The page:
The unprecedented rate of depletion of the stratospheric ozone layer will likely lead to appreciable increases in the amount of ultraviolet-B radiation (UV-B, 280-320 nm) reaching the earth's surface. In plants, photosynthetic reactions and nucleic acids in the mesophyll of leaves are deleteriously affected by UV-B. We used a fiber-optic microprobe to make direct measurements of the amount of UV-B reaching these potential targets in the mesophyll of intact foliage. A comparison of foliage from a diverse group of Rocky Mountain plants enabled us to assess whether the foliage of some plant life forms appeared more effective at screening UV-B radiation. The leaf epidermis of herbaceous dicots was particularly ineffective at attenuating UV-B; epidermal transmittance ranged from 18-41% and UV-B reached 40-145 μm into the mesophyll or photosynthetic tissue. In contrast to herbaceous dicots, the epidermis of 1-year old conifer needles attenuated essentially all incident UV-B and virtually none of this radiation reached the mesophyll. Although the epidermal layer was appreciably thinner in older needles (7 y) at high elevations (Krumholtz), essentially all incident UV-B was attenuated by the epidermis in these needles. The same epidermal screening effectiveness was observed after removal of epicuticular waxes with chloroform. Leaves of woody dicots and grasses appeared intermediate between herbaceous dicots and conifers in their UV-B screening abilities with 3-12% of the incident UV-B reaching the mesophyll. These large differences in UV-B screening effectiveness suggest that certain plant life forms may be more predisposed than others to meet the challenge of higher UV-B levels resulting from stratospheric ozone depletion.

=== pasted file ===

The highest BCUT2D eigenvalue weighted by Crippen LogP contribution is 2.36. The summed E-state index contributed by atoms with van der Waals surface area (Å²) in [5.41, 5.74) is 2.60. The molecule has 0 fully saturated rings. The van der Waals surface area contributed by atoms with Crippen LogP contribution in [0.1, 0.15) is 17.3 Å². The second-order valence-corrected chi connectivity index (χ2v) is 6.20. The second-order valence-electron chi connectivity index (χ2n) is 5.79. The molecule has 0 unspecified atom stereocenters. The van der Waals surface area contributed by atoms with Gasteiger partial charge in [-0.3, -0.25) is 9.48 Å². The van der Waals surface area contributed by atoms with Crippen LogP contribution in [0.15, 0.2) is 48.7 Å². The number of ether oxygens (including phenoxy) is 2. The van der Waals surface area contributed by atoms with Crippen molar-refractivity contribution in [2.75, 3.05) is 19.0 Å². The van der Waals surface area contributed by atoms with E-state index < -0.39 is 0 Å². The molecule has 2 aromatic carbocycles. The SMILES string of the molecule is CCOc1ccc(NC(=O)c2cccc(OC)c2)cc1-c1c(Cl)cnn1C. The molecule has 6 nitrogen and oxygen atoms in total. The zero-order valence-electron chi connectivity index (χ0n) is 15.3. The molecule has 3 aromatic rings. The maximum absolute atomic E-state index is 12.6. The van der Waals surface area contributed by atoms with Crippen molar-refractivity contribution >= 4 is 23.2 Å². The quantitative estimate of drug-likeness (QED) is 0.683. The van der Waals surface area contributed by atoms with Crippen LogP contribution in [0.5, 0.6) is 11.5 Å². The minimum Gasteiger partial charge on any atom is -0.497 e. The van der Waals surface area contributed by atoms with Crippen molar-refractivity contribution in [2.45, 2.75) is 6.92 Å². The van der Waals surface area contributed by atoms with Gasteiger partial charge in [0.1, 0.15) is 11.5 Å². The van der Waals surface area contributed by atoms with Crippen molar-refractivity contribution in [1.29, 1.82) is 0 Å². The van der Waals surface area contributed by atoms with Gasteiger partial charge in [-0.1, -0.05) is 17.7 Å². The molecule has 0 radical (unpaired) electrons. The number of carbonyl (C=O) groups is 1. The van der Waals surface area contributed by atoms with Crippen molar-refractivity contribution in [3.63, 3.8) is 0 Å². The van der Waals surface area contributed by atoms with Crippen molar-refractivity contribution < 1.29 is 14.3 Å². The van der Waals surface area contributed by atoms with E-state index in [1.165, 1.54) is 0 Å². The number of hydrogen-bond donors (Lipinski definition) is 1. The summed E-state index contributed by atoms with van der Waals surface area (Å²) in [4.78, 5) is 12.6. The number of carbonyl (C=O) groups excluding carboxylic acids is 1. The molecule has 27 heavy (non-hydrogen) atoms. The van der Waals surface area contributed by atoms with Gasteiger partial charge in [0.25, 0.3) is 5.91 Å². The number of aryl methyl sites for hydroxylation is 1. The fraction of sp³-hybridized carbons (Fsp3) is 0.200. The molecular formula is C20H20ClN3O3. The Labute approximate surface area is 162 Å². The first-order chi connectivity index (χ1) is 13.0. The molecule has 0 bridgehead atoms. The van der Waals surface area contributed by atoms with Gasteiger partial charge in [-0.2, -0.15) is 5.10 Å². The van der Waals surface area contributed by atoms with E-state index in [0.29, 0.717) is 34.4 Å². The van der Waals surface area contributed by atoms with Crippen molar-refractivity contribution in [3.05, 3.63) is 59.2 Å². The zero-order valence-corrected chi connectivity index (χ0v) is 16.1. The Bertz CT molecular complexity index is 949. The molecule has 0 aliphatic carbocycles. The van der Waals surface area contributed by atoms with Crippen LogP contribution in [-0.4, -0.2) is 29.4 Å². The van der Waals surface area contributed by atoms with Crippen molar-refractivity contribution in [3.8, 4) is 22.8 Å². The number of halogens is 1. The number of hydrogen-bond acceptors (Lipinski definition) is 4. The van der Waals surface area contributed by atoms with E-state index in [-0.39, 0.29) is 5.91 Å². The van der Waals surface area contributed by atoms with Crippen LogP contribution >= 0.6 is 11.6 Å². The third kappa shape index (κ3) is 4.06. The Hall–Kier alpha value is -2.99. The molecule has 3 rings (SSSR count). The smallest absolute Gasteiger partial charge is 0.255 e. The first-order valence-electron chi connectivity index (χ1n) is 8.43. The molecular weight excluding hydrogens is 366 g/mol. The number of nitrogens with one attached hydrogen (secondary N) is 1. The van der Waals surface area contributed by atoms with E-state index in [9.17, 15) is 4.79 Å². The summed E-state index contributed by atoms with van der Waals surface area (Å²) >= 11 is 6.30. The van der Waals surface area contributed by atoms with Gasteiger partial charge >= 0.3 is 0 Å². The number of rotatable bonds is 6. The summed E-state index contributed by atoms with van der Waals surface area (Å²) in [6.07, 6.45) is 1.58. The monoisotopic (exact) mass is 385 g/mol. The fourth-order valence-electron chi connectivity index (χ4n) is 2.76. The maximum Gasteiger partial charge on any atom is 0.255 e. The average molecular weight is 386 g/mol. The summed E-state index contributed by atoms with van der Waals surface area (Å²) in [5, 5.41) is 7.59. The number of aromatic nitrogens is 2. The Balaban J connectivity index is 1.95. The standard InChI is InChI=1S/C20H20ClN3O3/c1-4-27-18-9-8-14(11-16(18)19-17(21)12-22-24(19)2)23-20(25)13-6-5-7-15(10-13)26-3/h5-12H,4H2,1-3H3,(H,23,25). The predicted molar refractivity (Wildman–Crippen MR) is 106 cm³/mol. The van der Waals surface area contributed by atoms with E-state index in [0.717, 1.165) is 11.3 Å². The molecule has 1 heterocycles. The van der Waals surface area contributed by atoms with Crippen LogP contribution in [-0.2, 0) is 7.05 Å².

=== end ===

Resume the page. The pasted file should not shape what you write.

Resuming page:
- Optical properties
- Ozone depletion
ASJC Scopus subject areas
- Ecology, Evolution, Behavior and Systematics